About William Catling

Reaching into the freshly cut trench, I pulled out a handful of purple-gray clay and began making a place setting for the scheduled afternoon tea. The sun was warm against my skin on this lazy summer day with a gentle breeze to move the grass and keep us cool. Seated on the ground nearby, my companions were busy shaping their own bowls, cups and teapots. Amid this collaborative adventure rose an aroma that kept our parents away and for which we dubbed the clay “sewer mud.” And thus began a tradition that lasted many a summer day.

This was one of my early childhood experiences with the multifaceted material called clay. This love for clay continued throughout my early life, and intensified while in college at San Francisco State University in the early 1970′s.

A couple of semesters into my Bachelor of Arts degree I enrolled in the introductory level ceramics class with professor Joe Hawley. After a few weeks of work we all came proudly to our first critique. On the shelves was a smattering of mugs, bowls, vases and other bits of beginner’s attempts at functional ceramics. We grew quiet as professor Hawley looked carefully at the display of ware; the silence seemed to last forever. He removed a hand from his chin and sweeping us with his gaze proceeded to ask, “What are all these meaningless objects?” He went on to tell us to go back out and create objects that meant something significant to us; something that challenged our understanding of the material and its limitations. I left the room, walked to the technician’s office, bought 100 lbs of sculpture clay and went to work.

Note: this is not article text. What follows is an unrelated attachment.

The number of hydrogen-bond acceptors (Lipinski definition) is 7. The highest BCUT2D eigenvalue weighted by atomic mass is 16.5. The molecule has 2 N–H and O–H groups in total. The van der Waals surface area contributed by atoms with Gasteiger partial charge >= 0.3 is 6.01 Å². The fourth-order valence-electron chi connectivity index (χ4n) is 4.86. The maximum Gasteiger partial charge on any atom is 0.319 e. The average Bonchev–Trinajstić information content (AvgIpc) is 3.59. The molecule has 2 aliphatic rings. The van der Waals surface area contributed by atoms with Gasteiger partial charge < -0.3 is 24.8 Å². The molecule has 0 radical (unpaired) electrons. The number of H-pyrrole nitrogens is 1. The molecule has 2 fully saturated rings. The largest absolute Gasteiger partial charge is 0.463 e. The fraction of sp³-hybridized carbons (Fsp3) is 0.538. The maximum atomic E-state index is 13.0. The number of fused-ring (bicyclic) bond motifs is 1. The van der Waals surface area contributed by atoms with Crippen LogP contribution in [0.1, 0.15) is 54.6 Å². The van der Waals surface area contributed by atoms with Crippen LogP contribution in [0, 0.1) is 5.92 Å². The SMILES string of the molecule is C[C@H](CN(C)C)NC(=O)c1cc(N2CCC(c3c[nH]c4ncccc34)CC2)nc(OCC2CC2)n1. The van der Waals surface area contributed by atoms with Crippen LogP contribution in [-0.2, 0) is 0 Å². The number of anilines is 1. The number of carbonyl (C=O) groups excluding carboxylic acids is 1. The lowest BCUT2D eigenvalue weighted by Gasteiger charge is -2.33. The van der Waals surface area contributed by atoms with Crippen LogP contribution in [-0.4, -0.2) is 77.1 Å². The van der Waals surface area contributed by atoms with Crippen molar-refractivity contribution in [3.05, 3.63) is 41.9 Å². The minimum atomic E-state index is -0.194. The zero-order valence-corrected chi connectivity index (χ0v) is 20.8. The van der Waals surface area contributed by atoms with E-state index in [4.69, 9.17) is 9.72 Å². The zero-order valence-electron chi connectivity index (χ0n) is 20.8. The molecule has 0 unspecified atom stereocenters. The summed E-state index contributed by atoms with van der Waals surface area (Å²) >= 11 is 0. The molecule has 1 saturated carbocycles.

That first piece of clay sculpture launched my career. It was the beginning of a life-long relationship with clay and shaping objects that carry meaning embedded into the process and the material. The following semester I met the most significant person in my life as an artist. I took an introductory class in sculpture and the professor was Stephen DeStaebler. That class led me to later work as an apprentice for DeStaebler and in 1981 to enter the masters program in sculpture under his guidance. DeStaebler passed away in May of 2011.

The following thoughts were part of our many conversations: Clay is alive. The role of the artist is to work in tune with the life of the materials chosen. The crack in the clay is a gift to be received. Humanity is bound by a common spirit to be rejoiced with, mourned for and shared in. Advanced technology can be dangerous, it should be handled with gloves, saving the skin for contact with things elemental in nature. The real work of the artist is always in the studio. Our art is the work of our lives.  Don’t spend too much time in galleries and museums, they can confuse your personal vision. Balance: stay healthy inside and out of the studio.

These are the thoughts I carry with me into the classroom as a professor at Azusa Pacific University in Southern California. My life as an artist has been impacted by very powerful figurative sculptors: such as DeSaebler, Giacometti, Buck, Neri and Olivera. I share with them the tradition of creating art of the human condition through the figure as a life’s work